It was the last thing in the world he’d consider, and the first thing he’d run away from, but he was in a strange place, starving, and no other option had presented itself.
He stayed low to the ground, watching it. His stomach growled with anticipation, yet his mind continued the compelling argument.
You can’t eat that.
He shook his head, and the thought, out of his mind.
The creature stood directly in front of him, waiting, clueless, rummaging through the debris left behind from the plane crash.
Somehow a smile of irony slid across his lips as he thought of his wife’s last words before leaving the house to go to the airport, “Make sure you take your emergency kit and put it back on the plane.”
He had been flying all his life. Single prop engine Cessna’s since the age of nineteen. It was standard procedure to trade out the items in the survival kit every so often. He had taken it home to restock and then brought it back to the hanger, but left it in the trunk of the car.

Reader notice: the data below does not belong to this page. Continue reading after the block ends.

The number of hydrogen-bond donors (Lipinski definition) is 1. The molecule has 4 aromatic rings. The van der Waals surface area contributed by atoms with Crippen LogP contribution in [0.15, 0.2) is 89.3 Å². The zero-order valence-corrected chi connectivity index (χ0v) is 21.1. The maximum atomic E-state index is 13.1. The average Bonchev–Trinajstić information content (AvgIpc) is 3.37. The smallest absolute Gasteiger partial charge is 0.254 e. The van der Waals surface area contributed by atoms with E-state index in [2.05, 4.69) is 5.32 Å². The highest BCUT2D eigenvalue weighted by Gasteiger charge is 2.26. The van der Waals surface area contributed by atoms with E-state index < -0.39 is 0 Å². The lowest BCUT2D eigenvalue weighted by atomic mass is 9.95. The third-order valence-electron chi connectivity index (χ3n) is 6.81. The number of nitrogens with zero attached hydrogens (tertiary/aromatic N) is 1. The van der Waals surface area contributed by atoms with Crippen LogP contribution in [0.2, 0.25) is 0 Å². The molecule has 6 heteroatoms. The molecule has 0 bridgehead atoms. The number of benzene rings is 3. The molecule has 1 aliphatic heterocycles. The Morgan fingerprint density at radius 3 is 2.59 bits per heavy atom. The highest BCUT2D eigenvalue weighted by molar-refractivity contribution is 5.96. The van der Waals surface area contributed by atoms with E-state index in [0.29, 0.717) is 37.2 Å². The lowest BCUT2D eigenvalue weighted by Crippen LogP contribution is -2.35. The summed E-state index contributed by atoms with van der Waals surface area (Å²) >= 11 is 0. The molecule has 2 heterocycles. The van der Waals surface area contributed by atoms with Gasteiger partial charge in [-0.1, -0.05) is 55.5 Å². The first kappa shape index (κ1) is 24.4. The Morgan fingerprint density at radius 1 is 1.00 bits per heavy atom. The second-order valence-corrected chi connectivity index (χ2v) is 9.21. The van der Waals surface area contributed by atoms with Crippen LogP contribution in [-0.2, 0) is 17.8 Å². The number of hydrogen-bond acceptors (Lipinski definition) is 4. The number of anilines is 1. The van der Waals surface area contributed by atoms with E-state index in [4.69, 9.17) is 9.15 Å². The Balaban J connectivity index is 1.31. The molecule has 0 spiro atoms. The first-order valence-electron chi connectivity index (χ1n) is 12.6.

Before his last flight, he had never flown without his survival kit.
Before his last flight, he had never come close to crashing.
Now he was forty-two, alone, in the middle of nowhere. He kept telling himself he was just lucky to be alive, but that only worked for the first few days. The thirst, hunger and fatigue were getting to him, not only physically. He was starting to think irrationally.
He needed to eat and the closest thing that resembled food that he had seen in four days was ten yards in front of him.
You can’t eat that.
Yes. Yes he could. And he would, somehow.
He reached to his side for the makeshift spear and held it tight in his hands.
He moved closer and the animal remained. Closer still and it raised it’s head for a moment and then went back to searching the debris.
Lunging, he rammed the spear and hit his mark. Whaling and shrieking the creature fought, briefly. He pushed the spear deeper, choking it more, and waited it out.
Then there was silence. The beast lay motionless, a small pool of blood around the wound. He poked the animal again for good measure.
He didn’t know how it would taste, but he knew it would be the best meal he ever had, even if it might be his last.
First sentence of this story submitted by Justin Y. Voted as top submission for week of September 10, 2012.
This is my very first ‘Sentence to Start’. Please leave comments below on if you liked the direction I took the story, or if you would have personally went a different way. I would love to know!